MERLOT Journal of Online Learning and Teaching

Vol. 3, No. 3, September 2007


Plugging into Students' Digital DNA: Five Myths Prohibiting Proper Podcasting Pedagogy
in the New Classroom Domain

Luanne Fose
Instructional Technology Consultant
The Center for Teaching and Learning
California Polytechnic State University
San Luis Obispo, CA  93407  USA

Martin Mehl
Adjunct Professor
Department of Communication Studies
California Polytechnic State University
San Luis Obispo, CA  93407  USA



In the spring of 2006, California Polytechnic State University (San Luis Obispo) experimented in a formal pilot of limited scope to examine if podcasting technology is truly a viable asset for improving teaching and learning outcomes. The authors have found that despite the numerous journal articles deciphering podcasting technology, few discuss the impact upon university students from a pedagogical perspective.  In this article, the authors will specifically analyze their preconceived notions (myths of podcasting pedagogy) and the device’s design propensity for educational impact through both quantitative and qualitative methodologies.

What specific educational contributions stem from adapting, adopting, and diffusing dynamic podcasting technology as a communication device in the classroom domain?  Three core concepts will be examined, which currently challenge the technological and academic implementation of podcasting pedagogy: 1) Method: Toy vs. Tool; 2) Content: Novelty vs. Knowledge; and 3) Delivery: Convenience vs. Competence.

Keywords:  Podcasting Pedagogy, Digital DNA, iPods in the Classroom, Technological Myths, Online Teaching Tools, Technology and Learning, American with Disabilities Act


Introduction: The Podcasting Phenomenon

The rise in iPod enthusiasm is evident on most university campuses these days. A simple observation of student traffic confirms that within the student population iPod popularity rivals cell phone usage.  The university’s bookstore is stocked with a variety of iPod accessories ranging from designer iPod cases to high-end ear buds and connection devices that make it possible to “jam” to your iPod with an electric guitar.  Clearly, the communication mobile device surge is not going to vanish as the convenience of these devices has pushed the boundaries even further by the iPhone amalgamation in July 2007.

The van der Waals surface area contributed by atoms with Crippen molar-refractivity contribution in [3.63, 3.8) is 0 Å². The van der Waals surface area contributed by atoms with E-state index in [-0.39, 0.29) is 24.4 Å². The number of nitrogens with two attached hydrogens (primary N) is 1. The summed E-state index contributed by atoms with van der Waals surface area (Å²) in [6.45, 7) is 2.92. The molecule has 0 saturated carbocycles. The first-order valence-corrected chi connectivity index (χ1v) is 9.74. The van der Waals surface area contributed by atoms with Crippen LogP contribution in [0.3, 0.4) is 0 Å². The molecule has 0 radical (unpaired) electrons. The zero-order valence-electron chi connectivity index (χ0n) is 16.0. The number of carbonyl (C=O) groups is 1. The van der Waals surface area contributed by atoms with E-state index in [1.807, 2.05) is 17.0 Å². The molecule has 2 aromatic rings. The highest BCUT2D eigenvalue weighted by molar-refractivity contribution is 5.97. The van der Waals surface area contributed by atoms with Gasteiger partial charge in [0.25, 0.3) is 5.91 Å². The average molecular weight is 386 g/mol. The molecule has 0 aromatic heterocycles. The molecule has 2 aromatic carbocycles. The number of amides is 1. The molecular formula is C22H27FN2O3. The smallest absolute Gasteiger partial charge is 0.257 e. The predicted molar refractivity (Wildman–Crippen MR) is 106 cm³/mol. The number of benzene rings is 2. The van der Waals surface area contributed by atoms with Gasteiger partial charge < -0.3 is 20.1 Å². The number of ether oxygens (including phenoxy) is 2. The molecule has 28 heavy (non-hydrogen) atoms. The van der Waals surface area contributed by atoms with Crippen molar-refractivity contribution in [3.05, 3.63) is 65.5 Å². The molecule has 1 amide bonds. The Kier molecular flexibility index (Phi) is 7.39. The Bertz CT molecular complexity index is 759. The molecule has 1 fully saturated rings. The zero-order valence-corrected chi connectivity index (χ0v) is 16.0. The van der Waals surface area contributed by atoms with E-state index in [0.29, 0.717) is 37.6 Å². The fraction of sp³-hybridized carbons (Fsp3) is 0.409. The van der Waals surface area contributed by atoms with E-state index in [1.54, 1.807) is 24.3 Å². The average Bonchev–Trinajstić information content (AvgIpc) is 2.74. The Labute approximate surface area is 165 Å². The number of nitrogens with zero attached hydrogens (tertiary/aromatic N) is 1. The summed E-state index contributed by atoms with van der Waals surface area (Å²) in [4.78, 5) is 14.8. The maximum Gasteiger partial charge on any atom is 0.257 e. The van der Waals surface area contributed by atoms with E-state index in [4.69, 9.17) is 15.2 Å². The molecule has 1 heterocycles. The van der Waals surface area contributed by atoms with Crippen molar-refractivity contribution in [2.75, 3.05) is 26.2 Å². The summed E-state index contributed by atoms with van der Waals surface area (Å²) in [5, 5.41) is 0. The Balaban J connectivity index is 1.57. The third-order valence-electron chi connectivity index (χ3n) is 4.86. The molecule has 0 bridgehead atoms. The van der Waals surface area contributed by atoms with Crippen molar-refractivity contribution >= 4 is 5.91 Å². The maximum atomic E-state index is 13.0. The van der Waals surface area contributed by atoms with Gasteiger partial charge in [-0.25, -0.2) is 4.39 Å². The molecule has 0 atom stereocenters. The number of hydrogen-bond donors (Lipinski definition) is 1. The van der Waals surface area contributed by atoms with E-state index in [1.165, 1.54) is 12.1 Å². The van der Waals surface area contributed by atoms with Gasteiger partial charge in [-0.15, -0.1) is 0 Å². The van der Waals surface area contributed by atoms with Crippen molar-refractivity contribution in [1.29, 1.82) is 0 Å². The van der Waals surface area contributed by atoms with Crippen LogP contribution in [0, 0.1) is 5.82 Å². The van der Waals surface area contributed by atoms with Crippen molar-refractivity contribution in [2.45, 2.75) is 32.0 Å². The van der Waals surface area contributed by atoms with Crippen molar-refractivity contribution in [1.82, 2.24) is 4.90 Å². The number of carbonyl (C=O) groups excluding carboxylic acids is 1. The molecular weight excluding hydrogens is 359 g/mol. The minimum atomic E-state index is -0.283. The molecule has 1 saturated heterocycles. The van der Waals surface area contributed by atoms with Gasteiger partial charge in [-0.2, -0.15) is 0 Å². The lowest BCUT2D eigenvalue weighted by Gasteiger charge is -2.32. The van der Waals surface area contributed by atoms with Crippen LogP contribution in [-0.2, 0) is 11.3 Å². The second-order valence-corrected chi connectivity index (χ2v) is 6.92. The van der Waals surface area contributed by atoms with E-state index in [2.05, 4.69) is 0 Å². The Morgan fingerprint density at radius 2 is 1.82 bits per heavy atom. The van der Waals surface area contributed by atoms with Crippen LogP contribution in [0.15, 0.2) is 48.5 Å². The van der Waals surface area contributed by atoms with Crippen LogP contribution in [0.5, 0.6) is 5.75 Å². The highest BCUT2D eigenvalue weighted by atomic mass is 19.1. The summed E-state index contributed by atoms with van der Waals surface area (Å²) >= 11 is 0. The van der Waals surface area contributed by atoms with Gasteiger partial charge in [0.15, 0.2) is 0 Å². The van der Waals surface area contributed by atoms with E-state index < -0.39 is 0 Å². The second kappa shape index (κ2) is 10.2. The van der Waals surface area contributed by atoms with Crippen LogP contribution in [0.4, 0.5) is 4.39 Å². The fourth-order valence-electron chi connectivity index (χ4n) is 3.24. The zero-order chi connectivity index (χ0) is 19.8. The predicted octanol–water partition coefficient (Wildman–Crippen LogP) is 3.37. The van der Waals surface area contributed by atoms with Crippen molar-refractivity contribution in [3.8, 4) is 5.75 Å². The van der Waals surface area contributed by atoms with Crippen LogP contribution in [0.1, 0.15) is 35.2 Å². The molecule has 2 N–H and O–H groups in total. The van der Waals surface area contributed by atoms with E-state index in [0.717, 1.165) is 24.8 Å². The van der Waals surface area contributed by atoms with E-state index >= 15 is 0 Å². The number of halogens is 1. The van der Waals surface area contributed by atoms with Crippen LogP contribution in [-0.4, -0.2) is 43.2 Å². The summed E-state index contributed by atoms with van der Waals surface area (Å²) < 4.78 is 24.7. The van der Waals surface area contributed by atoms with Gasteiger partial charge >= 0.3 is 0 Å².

What is the impact of these portable hand-held mobile devices upon student learning?  What consequence does the information that students process in and outside of the classroom have upon their permanent knowledge and eventually their common sense and expertise that educators intend to groom?  Is the information that students seek from such technologies congruent or different from that which they receive in the traditional, physical classroom setting? Can these devices bring added value to their learning experience or are they simply “toys/gizmos” that will eventually fade in popularity?

Let students experience the full power of education through eloquent communication and maximized technological implementation.  As mentoring educators, this learning outcome goal is truly a challenging one, balancing the constant demand and struggle that exists between the traditional face-to-face forum and our own students’ digital DNA.  Obviously, the students have a penchant for this technology, yet the faculty body is slow to embrace it, potentially even censuring it.  Questions arise to its effectiveness in academia and whether or not it is worth the time, resources, skill development and refinement it requires. 

Granted, with the introduction of any new technology, there are preconceived notions (myths) accompanying the technology in its early developmental stages (Carpenter & McLuhan, 1960; Fiore & McLuhan, 2005).  Indeed, it is often difficult to look beyond the marketing hype of a new technology and acknowledge that it is worth a new paradigm of hope; however, the authors propose that podcasting has excellent potential for creating inspirational and practical learning.  Let’s examine the myths that have surrounded this new technology:

The Five Myths